Published: 07/10/2004, Volume II4, No. 5926 Page 7

Guidance for practice-based commissioning is to be 'road-tested' by primary care trusts and practices to ensure that it does not push change too far too fast.

The guidance, issued on Tuesday and revealed by HSJ last week (news, page 3, 30 September), has been officially downgraded by the Department of Health to 'latest thinking' following expressions of concern by some in primary care. Views will be sought from the service over the next few weeks.

But the guidance will give all GP practices the right to insist on holding their own indicative budgets from April next year, and the right to keep half of any savings they make.

Some PCTs had expressed concern that while practices stood to gain financially from the system, the risk rested with the PCT, which would have to meet any overspends. However, a safety net for PCTs included in the guidance will remove a practice's automatic right to hold its own indicative budget if it fails to balance its budget over a three-year period.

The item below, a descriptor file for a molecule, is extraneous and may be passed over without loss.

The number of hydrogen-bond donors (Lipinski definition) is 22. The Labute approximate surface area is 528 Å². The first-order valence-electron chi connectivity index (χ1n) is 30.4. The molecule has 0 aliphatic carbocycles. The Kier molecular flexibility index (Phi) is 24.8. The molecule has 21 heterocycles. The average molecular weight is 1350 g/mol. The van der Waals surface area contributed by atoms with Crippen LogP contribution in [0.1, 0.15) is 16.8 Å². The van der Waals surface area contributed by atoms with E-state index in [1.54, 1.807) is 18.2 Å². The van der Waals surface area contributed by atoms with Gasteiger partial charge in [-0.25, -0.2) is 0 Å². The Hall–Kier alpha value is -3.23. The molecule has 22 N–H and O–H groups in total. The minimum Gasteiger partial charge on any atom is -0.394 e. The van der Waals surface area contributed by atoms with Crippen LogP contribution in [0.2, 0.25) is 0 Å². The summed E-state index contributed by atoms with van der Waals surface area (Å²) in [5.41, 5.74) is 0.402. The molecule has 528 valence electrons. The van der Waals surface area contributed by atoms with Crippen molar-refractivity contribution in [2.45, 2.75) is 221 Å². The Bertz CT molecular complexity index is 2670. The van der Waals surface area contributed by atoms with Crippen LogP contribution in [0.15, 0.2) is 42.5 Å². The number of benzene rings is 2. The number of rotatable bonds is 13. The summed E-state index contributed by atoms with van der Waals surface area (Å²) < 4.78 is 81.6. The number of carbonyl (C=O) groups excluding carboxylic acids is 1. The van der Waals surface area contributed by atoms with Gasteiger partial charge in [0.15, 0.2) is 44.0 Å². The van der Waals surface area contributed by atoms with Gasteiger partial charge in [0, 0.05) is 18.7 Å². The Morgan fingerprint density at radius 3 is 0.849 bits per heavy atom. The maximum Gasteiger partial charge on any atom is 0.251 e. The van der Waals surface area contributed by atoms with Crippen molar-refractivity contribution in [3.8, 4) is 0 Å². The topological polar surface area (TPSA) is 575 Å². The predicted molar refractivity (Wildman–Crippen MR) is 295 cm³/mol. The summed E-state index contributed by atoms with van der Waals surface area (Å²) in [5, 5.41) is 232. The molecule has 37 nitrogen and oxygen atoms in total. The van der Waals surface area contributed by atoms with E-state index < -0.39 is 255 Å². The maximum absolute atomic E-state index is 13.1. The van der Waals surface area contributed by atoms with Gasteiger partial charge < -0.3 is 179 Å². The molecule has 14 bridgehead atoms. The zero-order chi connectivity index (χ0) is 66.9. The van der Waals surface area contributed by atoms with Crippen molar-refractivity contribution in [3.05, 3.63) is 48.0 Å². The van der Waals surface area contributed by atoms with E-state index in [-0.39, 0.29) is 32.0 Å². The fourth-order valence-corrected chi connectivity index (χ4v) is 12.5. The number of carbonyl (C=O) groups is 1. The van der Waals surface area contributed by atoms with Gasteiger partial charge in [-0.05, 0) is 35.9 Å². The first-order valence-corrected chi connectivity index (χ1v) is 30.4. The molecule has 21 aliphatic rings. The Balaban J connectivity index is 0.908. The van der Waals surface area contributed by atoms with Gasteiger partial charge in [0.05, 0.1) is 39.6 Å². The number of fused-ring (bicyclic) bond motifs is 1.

Reaction from PCT chief executives to the guidance varied wildly.

One PCT chief executive described it as 'insane', arguing that none of its practices had expressed any interest in holding their own budgets, and pointing out that many smaller or singlehanded practices would lack the sophistication to do so.

Other chief executives argued that while PCTs would have to manage the shift closely, to avoid the danger of the quality of care fluctuating by practice, front-line commissioning would improve effectiveness.